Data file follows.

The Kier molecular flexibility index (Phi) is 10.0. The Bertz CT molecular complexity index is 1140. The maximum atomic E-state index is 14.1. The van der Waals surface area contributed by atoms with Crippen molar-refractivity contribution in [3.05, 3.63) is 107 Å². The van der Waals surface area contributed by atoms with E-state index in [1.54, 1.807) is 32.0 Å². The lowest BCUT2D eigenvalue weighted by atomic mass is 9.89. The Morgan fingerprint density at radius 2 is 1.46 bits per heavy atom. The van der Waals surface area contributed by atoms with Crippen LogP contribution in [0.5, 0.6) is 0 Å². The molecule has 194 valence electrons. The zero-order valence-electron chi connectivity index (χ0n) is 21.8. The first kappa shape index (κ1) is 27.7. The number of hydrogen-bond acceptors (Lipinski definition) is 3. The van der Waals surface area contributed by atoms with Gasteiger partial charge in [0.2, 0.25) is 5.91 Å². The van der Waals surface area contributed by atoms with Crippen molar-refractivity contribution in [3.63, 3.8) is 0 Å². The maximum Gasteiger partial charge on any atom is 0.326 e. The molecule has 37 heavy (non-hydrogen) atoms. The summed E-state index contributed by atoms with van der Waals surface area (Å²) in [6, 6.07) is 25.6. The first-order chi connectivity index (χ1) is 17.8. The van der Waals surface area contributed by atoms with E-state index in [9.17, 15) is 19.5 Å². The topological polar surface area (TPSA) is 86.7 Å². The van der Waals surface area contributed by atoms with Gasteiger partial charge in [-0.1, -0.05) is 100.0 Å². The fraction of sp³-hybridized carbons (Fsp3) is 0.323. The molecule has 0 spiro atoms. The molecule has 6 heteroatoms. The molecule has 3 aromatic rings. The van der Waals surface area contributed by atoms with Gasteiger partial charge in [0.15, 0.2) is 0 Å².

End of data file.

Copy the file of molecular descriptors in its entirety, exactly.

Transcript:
The Kier molecular flexibility index (Phi) is 10.0. The Bertz CT molecular complexity index is 1140. The maximum atomic E-state index is 14.1. The van der Waals surface area contributed by atoms with Crippen molar-refractivity contribution in [3.05, 3.63) is 107 Å². The van der Waals surface area contributed by atoms with E-state index in [1.54, 1.807) is 32.0 Å². The lowest BCUT2D eigenvalue weighted by atomic mass is 9.89. The Morgan fingerprint density at radius 2 is 1.46 bits per heavy atom. The van der Waals surface area contributed by atoms with Crippen LogP contribution in [0.5, 0.6) is 0 Å². The molecule has 194 valence electrons. The zero-order valence-electron chi connectivity index (χ0n) is 21.8. The first kappa shape index (κ1) is 27.7. The number of hydrogen-bond acceptors (Lipinski definition) is 3. The van der Waals surface area contributed by atoms with Gasteiger partial charge in [0.2, 0.25) is 5.91 Å². The van der Waals surface area contributed by atoms with Crippen molar-refractivity contribution in [3.63, 3.8) is 0 Å². The maximum Gasteiger partial charge on any atom is 0.326 e. The molecule has 37 heavy (non-hydrogen) atoms. The summed E-state index contributed by atoms with van der Waals surface area (Å²) in [6, 6.07) is 25.6. The first-order chi connectivity index (χ1) is 17.8. The van der Waals surface area contributed by atoms with E-state index in [9.17, 15) is 19.5 Å². The topological polar surface area (TPSA) is 86.7 Å². The van der Waals surface area contributed by atoms with Gasteiger partial charge in [-0.1, -0.05) is 100.0 Å². The fraction of sp³-hybridized carbons (Fsp3) is 0.323. The molecule has 0 spiro atoms. The molecule has 6 heteroatoms. The molecule has 3 aromatic rings. The van der Waals surface area contributed by atoms with Gasteiger partial charge in [0.15, 0.2) is 0 Å².